Now if you’ve got a little gray showing, you’re probably bowed up like a Halloween cat by the title of this post, but those are  Jessica Topper’s words, not mine. And for good reason. Jessica has gorgeous, and I do mean GORGEOUS gray locks.

Jessica shares my philosophy about my hair, which I likened to the way I raised my children. My hair can do whatever it wants to as long as it behaves itself and doesn’t hurt anybody. That’s meant a lot of things over the years. Pixie cuts. Bangs. BIG HAIR, the list goes on. You’ll hear from Jessica in a minute, and when you do, I want you to listen for the element in her voice that refuses to go unheard. FREEDOM.

Our hair is a way to express our freedom. A way to say to the world, “THIS IS MY HAIRSTYLE AND I’M STICKING TO IT! For now. Until I change my mind and do whatever I want. Again.” 

We don’t always get that in other areas of our life. But when we stand on our bathroom vanities and raise our favorite hair product in the air and shout, “It’s MY hair,” we are truly free. In a look-at-yourself-happily-in-the-mirror kind of way.

You know me, at this stage in my life, I’m all about the color. But hear it now from the GORGEOUS gray, Jessica!

I “unfixed” my hair when I stopped coloring it at the age of 40. I found the change to be very freeing, and believe it or not, I had a very supportive stylist who helped me through the transition! And in his own words: “If we didn’t know each other and we were at a party full of blonds and brunettes, I would cross the room to talk to you – because you’d look like the most interesting person at the party.”
The stubborn roots at my part line that used to embarrass and betray me every three weeks are now my favorite – a silver, signature streak in my otherwise dark hair. Sure, I got strange looks when my hair was half-natural, half-oxidized dye during the 14 months it took to grow it out completely, but every day I knew I was getting closer to what I wanted to achieve. And in the back of my head, I knew I had a CHOICE. If I didn’t like the way it looked, I could always go back to coloring. I had nothing to lose by giving it a try and letting my silver freak flag fly!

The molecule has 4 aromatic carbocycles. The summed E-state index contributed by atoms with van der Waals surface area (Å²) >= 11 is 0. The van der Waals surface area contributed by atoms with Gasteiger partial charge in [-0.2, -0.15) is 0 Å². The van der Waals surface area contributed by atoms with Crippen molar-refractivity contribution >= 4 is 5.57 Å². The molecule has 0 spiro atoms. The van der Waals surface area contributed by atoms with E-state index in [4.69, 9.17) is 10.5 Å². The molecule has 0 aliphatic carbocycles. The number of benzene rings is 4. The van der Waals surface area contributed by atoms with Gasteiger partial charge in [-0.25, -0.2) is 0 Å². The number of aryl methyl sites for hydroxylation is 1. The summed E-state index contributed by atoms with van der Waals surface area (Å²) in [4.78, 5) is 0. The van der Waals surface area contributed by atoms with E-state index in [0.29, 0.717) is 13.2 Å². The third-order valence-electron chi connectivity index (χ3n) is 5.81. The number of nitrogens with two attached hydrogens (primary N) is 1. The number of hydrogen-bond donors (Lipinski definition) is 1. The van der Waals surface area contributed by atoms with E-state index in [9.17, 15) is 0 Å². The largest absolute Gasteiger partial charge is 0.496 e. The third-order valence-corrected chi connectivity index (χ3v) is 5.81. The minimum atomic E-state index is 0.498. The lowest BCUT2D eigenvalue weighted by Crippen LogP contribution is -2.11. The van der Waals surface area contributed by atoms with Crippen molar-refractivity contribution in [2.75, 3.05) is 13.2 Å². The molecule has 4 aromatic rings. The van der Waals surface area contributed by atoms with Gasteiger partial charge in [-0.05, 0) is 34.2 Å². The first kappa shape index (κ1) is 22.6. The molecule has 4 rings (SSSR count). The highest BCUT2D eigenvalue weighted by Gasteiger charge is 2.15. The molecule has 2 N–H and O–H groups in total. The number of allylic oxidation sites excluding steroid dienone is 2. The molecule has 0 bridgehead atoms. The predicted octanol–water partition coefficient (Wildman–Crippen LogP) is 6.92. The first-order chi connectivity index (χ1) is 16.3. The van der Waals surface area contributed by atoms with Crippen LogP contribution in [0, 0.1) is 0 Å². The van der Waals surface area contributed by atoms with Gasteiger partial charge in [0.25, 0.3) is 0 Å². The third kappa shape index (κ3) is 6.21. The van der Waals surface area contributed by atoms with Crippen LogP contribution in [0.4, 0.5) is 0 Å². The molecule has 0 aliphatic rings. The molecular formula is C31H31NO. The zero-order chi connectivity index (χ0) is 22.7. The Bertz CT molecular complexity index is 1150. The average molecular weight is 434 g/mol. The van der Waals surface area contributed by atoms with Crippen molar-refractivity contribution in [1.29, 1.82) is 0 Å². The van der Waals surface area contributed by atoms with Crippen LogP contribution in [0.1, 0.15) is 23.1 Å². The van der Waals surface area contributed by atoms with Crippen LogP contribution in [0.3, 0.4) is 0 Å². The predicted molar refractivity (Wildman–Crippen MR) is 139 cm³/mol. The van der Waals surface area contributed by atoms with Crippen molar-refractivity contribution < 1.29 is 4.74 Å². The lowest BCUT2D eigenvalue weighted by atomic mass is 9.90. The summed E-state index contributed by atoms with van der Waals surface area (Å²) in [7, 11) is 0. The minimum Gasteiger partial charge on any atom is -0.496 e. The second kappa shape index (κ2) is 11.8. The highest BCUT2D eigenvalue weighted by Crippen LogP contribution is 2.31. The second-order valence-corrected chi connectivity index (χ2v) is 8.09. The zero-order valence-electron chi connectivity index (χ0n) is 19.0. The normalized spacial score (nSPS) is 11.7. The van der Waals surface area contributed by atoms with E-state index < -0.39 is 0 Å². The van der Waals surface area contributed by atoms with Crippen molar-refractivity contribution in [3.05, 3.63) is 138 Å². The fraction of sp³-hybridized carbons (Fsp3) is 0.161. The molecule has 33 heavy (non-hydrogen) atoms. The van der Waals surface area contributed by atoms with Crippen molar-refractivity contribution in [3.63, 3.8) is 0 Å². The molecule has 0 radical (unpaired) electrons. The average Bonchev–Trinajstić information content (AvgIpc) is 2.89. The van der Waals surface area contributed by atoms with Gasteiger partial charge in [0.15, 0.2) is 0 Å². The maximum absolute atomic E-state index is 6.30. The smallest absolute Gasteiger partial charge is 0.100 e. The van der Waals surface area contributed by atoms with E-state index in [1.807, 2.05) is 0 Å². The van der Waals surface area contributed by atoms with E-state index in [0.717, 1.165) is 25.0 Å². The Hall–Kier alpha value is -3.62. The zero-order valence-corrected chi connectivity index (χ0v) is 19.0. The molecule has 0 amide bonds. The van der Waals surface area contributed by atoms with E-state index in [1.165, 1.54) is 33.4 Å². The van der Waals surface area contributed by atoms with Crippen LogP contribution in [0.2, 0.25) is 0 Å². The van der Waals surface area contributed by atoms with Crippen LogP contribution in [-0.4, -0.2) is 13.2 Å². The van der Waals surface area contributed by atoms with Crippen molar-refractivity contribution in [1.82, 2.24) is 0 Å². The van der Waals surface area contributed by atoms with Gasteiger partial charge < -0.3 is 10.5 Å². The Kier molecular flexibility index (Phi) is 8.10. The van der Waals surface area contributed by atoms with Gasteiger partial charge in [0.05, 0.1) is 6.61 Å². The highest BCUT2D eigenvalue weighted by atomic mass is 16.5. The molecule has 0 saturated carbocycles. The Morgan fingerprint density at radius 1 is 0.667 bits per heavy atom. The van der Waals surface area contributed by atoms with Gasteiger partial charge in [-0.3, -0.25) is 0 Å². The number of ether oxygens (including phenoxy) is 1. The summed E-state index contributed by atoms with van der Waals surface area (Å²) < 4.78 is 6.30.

Since then, I’ve met similar-minded gals from all over the country, participated in a group “gray” photo shoot in the middle of Times Square, and have been interviewed on CBS morning news about my decision to go gray. I know my “fix” isn’t for everyone, and some might think I didn’t change anything at all, but I think my hair is wiser for it!


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About Kim Boykin

Kim Boykin learned about women and their hair in her mother’s beauty shop in a tiny South Carolina town. She loves to write stories about strong Southern women, because that’s what she knows. Kim is an accomplished public speaker and serves on the board of the South Carolina Writer’s Workshop. She lives in Charlotte, North Carolina, with her husband, three dogs, and 126 rose bushes.
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  1. OK, I may be a wee bit biased, but what a great, thought-provoking post, Kim! I may be shades of gray, but I am tickled pink that you used my “going gray” story as an example of freedom, and yet another way of looking at changing your life by changing your hair. Thanks!

  2. My grandmother Thelma…the dearest woman on the face of the planet to me, always wanted to be a silver fox. But the older she got, the redder her hair became! She is still the only woman I have ever known that prayed for gray hair. HaHa! But her red hair spoke to her personality and I always loved that it did.

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